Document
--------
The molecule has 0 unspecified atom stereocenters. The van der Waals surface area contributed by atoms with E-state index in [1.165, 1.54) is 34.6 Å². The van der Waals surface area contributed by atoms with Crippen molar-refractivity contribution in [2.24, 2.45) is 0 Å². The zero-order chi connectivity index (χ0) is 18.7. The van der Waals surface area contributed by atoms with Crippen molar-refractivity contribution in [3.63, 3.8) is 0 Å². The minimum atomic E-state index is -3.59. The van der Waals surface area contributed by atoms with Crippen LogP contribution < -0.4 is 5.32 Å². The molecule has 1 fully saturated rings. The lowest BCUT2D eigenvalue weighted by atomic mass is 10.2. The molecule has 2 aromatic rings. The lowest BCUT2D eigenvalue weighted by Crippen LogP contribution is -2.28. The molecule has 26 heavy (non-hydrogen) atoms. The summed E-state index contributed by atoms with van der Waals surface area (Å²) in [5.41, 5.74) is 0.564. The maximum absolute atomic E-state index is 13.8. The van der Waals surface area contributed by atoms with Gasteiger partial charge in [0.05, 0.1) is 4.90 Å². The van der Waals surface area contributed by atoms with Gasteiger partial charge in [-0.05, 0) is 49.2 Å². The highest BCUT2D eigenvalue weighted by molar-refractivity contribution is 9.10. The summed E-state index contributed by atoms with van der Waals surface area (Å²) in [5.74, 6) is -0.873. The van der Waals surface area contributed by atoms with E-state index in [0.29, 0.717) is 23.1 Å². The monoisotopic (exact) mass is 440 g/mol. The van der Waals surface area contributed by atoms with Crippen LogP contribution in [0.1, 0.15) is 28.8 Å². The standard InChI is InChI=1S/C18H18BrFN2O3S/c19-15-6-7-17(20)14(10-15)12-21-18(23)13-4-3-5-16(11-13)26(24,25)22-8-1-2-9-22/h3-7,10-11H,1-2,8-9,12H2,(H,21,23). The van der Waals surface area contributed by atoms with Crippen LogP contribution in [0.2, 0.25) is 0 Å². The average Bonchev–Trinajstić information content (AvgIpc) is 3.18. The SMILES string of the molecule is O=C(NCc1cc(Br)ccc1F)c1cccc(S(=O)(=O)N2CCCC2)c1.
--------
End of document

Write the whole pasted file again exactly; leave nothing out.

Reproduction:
The molecule has 0 unspecified atom stereocenters. The van der Waals surface area contributed by atoms with E-state index in [1.165, 1.54) is 34.6 Å². The van der Waals surface area contributed by atoms with Crippen molar-refractivity contribution in [2.24, 2.45) is 0 Å². The zero-order chi connectivity index (χ0) is 18.7. The van der Waals surface area contributed by atoms with Crippen molar-refractivity contribution in [3.63, 3.8) is 0 Å². The minimum atomic E-state index is -3.59. The van der Waals surface area contributed by atoms with Crippen LogP contribution < -0.4 is 5.32 Å². The molecule has 1 fully saturated rings. The lowest BCUT2D eigenvalue weighted by atomic mass is 10.2. The molecule has 2 aromatic rings. The lowest BCUT2D eigenvalue weighted by Crippen LogP contribution is -2.28. The molecule has 26 heavy (non-hydrogen) atoms. The summed E-state index contributed by atoms with van der Waals surface area (Å²) in [5.41, 5.74) is 0.564. The maximum absolute atomic E-state index is 13.8. The van der Waals surface area contributed by atoms with Gasteiger partial charge in [0.05, 0.1) is 4.90 Å². The van der Waals surface area contributed by atoms with Gasteiger partial charge in [-0.05, 0) is 49.2 Å². The highest BCUT2D eigenvalue weighted by molar-refractivity contribution is 9.10. The summed E-state index contributed by atoms with van der Waals surface area (Å²) in [5.74, 6) is -0.873. The van der Waals surface area contributed by atoms with E-state index in [0.29, 0.717) is 23.1 Å². The monoisotopic (exact) mass is 440 g/mol. The van der Waals surface area contributed by atoms with Crippen LogP contribution in [0.1, 0.15) is 28.8 Å². The standard InChI is InChI=1S/C18H18BrFN2O3S/c19-15-6-7-17(20)14(10-15)12-21-18(23)13-4-3-5-16(11-13)26(24,25)22-8-1-2-9-22/h3-7,10-11H,1-2,8-9,12H2,(H,21,23). The van der Waals surface area contributed by atoms with Crippen LogP contribution in [0.2, 0.25) is 0 Å². The average Bonchev–Trinajstić information content (AvgIpc) is 3.18. The SMILES string of the molecule is O=C(NCc1cc(Br)ccc1F)c1cccc(S(=O)(=O)N2CCCC2)c1.